Victims of the tsunami suffer psychological after-shock | Mary Atkinson

Psychological Impact of the Tsunami in Japan

Cocoro (the Japanese word for mind) is a Japanese charity set up by Takiko Ando to offer mental health care and support to the victims of the earthquake and tsunami in Japan (March 2011) by providing 15 minute aromatherapy and massage treatments.

The majority of people in the disaster areas either lost their homes completely or they were so badly damaged they were inhabitable. The victims were forced to flee from the giant tsunami wave leaving all their possessions behind. Many lost family and loved ones. Most people in the area actually witnessed the tsunami and dozens of victims were swept up by the tsunami. Whilst the victims know they were fortunate to have survived, the psychological impact of haunting memories have taken its toll upon them.

There are reports of nightmares, depression, reliving the memory of the tsunami both visually and aurally, experiencing mood swings, and insomnia. In fact, when Takiko Ando, founder of Cocoro, visited the disaster area in May 2011, 95% of people were suffering from insomnia, and most of them were taking sleeping pills or sedatives. For some people, even being alone in a room in the daylight hours was traumatic.

Coping with Trauma

The victims have a tendency to compare their experience with that of others and try to focus on those worse off than them. This coping mechanism, common in Japanese society, helps them to reconcile the trauma they have experienced. Japanese people do not tend to talk about how they are feeling. However, this habit of bottling up feelings behind a brave face means they have no outlet for their emotions.  There is a deep need of people to find a way of healing emotional wounds.

During a massage treatment, the victims often begin to talk, which leads to a torrent of emotional outpouring. Talking to someone who is on the ‘outside’ or somehow detached from the situation can healing. Most talked about how the tsunami swept away their town, or they talk of the incredible noise, others describe how they ran away and, of course, so many talked of how many people they lost. Men suffer deeply because they fear for the future and worry about how to provide for their families.

Impact on Children

Normally, Japanese families so not hug or touch each other. However since the trauma of the tsunami, Japanese children have been reaching out for the comfort of touch.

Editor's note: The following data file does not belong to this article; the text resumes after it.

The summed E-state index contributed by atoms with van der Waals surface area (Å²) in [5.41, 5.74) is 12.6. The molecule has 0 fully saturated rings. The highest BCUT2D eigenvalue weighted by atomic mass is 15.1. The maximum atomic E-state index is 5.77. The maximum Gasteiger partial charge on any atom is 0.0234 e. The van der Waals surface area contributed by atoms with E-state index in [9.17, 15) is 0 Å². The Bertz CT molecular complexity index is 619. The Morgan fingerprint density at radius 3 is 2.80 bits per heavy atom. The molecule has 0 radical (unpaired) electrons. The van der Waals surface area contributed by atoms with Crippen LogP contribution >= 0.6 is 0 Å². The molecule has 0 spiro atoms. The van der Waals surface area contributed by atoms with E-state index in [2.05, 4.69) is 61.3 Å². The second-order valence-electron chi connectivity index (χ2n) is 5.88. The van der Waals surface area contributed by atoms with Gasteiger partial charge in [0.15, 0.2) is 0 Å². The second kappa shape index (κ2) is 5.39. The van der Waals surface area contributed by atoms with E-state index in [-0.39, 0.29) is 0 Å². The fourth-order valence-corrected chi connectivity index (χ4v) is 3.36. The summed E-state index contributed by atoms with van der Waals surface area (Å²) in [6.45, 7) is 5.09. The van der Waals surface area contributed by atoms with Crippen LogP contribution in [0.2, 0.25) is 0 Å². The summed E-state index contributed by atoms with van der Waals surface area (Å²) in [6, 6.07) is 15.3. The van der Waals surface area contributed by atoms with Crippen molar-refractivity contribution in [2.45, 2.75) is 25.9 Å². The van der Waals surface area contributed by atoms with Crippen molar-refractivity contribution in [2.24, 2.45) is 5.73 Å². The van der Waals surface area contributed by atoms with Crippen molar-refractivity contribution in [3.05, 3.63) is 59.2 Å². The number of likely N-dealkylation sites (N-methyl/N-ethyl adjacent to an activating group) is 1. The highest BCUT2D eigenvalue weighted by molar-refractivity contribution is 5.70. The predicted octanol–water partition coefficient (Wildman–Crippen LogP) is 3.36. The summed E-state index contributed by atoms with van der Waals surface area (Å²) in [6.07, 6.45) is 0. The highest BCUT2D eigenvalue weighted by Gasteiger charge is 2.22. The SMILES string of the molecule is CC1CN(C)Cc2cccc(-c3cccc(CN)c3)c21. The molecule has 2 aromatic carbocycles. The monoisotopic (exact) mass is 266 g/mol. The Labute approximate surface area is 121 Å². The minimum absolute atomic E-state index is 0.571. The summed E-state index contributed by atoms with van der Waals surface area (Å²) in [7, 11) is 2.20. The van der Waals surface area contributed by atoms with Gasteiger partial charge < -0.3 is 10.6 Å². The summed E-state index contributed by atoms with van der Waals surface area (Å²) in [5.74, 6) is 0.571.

• A 3 year-old girl lost 4-5 friends in the disaster, and all the teachers in her kindergarten were swept away. She has subsequently developed a deep fear of unusual sounds and is highly sensitised to the aftershocks. She did not want to talk about tsunami. She even tried to stop her parents from talking about it. During a massage she smiled as she began to talk about her dreams.
  • An 11 year-old boy watched images of the tsunami on You Tube for hours on end. He watched as his school and home were swept away. He lost his brother and sister in the disaster. He said that he misses his home town and wishes to go back to his school. The adults disapproved of him watching the video, but this is possibly how he is making sense of it. When the boy came for his massage he was very shy at first, but as the treatment progressed he kept saying ‘this is amazing, this is so good’. He said it was a new experience for him, and he wanted to take some Shea Butter to share with his friends.

Sharing our experiences of working with victims of the Tsunami

In April 2012, my husband and I travelled to Rikuzentakata to work with Cocoro Charity bringing healing touch to the victims of the tsunami through a Positive Touch for Children programme. You can read more on the blog feature Our Experiences of Volunteering in a Tsunami Disaster Area.

We are also happy to share our experiences and photographs with local groups. All proceeds will be donated to Cocoro Charity to help maintain their important work. We are already booked at several events including local holistic therapy support groups, W.I. groups, St Wilfrid’s Hospice, Chichester, and the Japan Society in Petersfield. Please contact Mary Atkinson if you would like to arrange this.

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